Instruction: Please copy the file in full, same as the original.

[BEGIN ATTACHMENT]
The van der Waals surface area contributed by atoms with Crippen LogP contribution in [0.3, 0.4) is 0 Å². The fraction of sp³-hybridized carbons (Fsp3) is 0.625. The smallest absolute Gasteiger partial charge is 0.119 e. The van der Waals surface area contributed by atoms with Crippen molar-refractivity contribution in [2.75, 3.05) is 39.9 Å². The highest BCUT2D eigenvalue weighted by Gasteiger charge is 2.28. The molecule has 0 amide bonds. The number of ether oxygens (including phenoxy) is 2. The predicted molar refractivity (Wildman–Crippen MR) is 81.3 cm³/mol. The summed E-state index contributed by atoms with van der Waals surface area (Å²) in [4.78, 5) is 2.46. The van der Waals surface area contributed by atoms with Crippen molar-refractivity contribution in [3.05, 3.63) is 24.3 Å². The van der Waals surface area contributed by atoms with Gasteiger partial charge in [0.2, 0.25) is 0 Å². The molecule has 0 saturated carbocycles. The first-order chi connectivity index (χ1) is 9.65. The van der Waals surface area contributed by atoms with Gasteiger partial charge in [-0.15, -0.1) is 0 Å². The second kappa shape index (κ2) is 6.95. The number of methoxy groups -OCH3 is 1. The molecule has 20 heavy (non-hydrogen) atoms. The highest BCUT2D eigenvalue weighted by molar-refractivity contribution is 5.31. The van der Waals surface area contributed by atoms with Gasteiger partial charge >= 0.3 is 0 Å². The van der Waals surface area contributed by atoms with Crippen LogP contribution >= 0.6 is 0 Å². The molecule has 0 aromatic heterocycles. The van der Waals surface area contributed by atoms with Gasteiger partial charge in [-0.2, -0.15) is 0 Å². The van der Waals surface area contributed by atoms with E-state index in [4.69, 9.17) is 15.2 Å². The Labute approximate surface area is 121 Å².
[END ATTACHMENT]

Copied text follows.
The van der Waals surface area contributed by atoms with Crippen LogP contribution in [0.3, 0.4) is 0 Å². The fraction of sp³-hybridized carbons (Fsp3) is 0.625. The smallest absolute Gasteiger partial charge is 0.119 e. The van der Waals surface area contributed by atoms with Crippen molar-refractivity contribution in [2.75, 3.05) is 39.9 Å². The highest BCUT2D eigenvalue weighted by Gasteiger charge is 2.28. The molecule has 0 amide bonds. The number of ether oxygens (including phenoxy) is 2. The predicted molar refractivity (Wildman–Crippen MR) is 81.3 cm³/mol. The summed E-state index contributed by atoms with van der Waals surface area (Å²) in [4.78, 5) is 2.46. The van der Waals surface area contributed by atoms with Crippen molar-refractivity contribution in [3.05, 3.63) is 24.3 Å². The van der Waals surface area contributed by atoms with Gasteiger partial charge in [0.2, 0.25) is 0 Å². The molecule has 0 saturated carbocycles. The first-order chi connectivity index (χ1) is 9.65. The van der Waals surface area contributed by atoms with Gasteiger partial charge in [-0.15, -0.1) is 0 Å². The second kappa shape index (κ2) is 6.95. The number of methoxy groups -OCH3 is 1. The molecule has 20 heavy (non-hydrogen) atoms. The highest BCUT2D eigenvalue weighted by molar-refractivity contribution is 5.31. The van der Waals surface area contributed by atoms with Gasteiger partial charge >= 0.3 is 0 Å². The van der Waals surface area contributed by atoms with Crippen LogP contribution >= 0.6 is 0 Å². The molecule has 0 aromatic heterocycles. The van der Waals surface area contributed by atoms with Gasteiger partial charge in [-0.2, -0.15) is 0 Å². The van der Waals surface area contributed by atoms with E-state index in [4.69, 9.17) is 15.2 Å². The Labute approximate surface area is 121 Å².